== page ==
Monday, September 22, 2014

it's not about who's the boss; it's about who's the Savior

The Word for today:
Galatians 4:8-5:1
mark this: Galatians 3:24
Therefore the law was our tutor to bring us to Christ, that we might be justified by faith.
"The law" is a big subject in the Bible and it can be confusing. But it doesn't have to be.
First, let's boil "the law" down to the 10 Commandments. They are immutable (unchanging) standards. It doesn't matter what century or culture or church you're in; they're the law.
God often demonstrates his spiritual precepts in the physical realm, because a picture is worth a thousand words. Thus God has ordained certain immutable physical laws, as well. Let's take gravity, for instance.
You may go ahead and test gravity. Gravity will pass the test. You may defy gravity, and for a while you might seem to get away with it. (Witness the long jump in a track and field meet.) But...
The story is told of a man who jumped off the Empire State Building. When he went by the 50th floor, a man looked out the window and asked, "Well, how is it?"
The falling man replied, "So far, so good." That's because the 50th floor is not where the law enforces itself.
So in the end, we don't break the law; the law breaks us. Fifty more floors and the man found out that so far wasn't so good.
Our voting rights might engender the delusion that "law" respects our opinions. This is as much a madness as if we were to vote to suspend gravity. As the kids say, "Good luck with that."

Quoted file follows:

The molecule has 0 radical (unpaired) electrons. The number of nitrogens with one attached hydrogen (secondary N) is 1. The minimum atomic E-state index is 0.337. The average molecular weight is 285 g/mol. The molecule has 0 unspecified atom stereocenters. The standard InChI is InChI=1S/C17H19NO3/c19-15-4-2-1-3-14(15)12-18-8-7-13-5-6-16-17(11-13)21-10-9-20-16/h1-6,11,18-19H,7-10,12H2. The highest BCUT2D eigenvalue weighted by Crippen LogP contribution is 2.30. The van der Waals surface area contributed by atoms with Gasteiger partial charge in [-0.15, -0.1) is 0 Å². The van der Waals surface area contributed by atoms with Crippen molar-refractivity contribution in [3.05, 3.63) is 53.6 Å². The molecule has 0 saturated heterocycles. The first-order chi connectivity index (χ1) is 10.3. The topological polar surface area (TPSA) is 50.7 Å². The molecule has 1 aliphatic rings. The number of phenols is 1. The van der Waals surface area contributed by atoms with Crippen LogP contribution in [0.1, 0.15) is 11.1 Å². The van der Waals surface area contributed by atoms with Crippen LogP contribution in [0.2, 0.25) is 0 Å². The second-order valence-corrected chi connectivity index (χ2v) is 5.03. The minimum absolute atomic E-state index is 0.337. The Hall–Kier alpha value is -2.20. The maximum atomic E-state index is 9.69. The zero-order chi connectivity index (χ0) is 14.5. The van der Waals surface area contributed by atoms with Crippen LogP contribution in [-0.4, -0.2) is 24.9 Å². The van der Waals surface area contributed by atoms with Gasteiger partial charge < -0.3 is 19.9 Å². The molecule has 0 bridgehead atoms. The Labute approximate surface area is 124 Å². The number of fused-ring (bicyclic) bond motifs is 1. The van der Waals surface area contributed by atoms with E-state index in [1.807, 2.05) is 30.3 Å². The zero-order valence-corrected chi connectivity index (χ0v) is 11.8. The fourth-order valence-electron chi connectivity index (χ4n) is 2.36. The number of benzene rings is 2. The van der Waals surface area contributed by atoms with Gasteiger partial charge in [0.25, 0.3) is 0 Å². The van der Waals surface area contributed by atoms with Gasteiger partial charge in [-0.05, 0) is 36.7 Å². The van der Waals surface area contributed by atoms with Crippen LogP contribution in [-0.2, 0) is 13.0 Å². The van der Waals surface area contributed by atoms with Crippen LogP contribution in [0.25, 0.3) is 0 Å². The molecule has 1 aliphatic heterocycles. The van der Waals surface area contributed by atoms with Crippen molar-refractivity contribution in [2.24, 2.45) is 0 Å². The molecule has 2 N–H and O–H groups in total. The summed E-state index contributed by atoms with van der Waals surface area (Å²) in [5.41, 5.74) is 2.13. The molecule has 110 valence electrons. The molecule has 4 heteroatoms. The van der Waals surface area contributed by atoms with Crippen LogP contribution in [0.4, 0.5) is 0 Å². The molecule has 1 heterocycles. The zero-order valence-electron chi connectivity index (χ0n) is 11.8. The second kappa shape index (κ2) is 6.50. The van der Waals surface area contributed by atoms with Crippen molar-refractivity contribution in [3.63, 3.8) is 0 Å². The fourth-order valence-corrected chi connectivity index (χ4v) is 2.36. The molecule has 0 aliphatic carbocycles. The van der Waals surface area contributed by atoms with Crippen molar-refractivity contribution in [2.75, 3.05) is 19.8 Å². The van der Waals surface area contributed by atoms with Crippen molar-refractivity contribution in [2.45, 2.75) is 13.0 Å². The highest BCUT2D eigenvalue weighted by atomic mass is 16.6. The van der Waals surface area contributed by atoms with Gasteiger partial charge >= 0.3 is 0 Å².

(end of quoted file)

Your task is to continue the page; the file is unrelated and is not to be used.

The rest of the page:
God doesn't care what the USA, or Lithuania, or Argentina, or Peewee's Playhouse decide about the law. We can all draw up a constitution, but His Law is The Law of the land whether we acknowledge it or not.
That may sound harsh, as if God is interested in showing us who's boss. But that's not the point at all. The law wasn't given to show us who's boss; it was given to show us who's Savior:
Therefore the law was our tutor to bring us to Christ, that we might be justified by faith. (Galatians 3:24)
The law expresses what man ought to be. Man was weighed in the balances by the Ten Commandments and found wanting. Then--as if the 10 Commandments needed emphasis--our gentle Jesus, in the Sermon on the Mount, ratcheted up their severity to the nth degree:
"You have heard that it was said to those of old, 'You shall not commit adultery.' But I say to you that whoever looks at a woman to lust for her has already committed adultery with her in his heart. If your right eye causes you to sin, pluck it out and cast it from you; for it is more profitable for you that one of your members perish, than for your whole body to be cast into hell." (Matthew 5:27-29)
Was Jesus condemning us to hell? Absolutely not! He was revealing to us that we sin, that we fall short of the glory of God (1)--that there is a wide gap between God and us. But he doesn't present a problem without a solution. He goes on to show us the bridge over the chasm:
I am the Way…
Jesus the Lawgiver in the Sermon on the Mount was pointing to Jesus the Savior on Mount Calvary. The law, then, did not pronounce my death sentence. Jesus' plan, from the foundation of the world, was to stand in our stead. Thus he was pronouncing his death sentence, instead.
The Law was never meant to save. James tells us that the law is just a mirror; it shows our faces are smudged. But we can't wash our faces with a mirror.
The Law was never able to save. Paul tells us the law is just a tutor, taking us by the hand to lead us to Christ.
So I thank God for the law, because I would never have found the cross on my own.
(1) Romans 3:23

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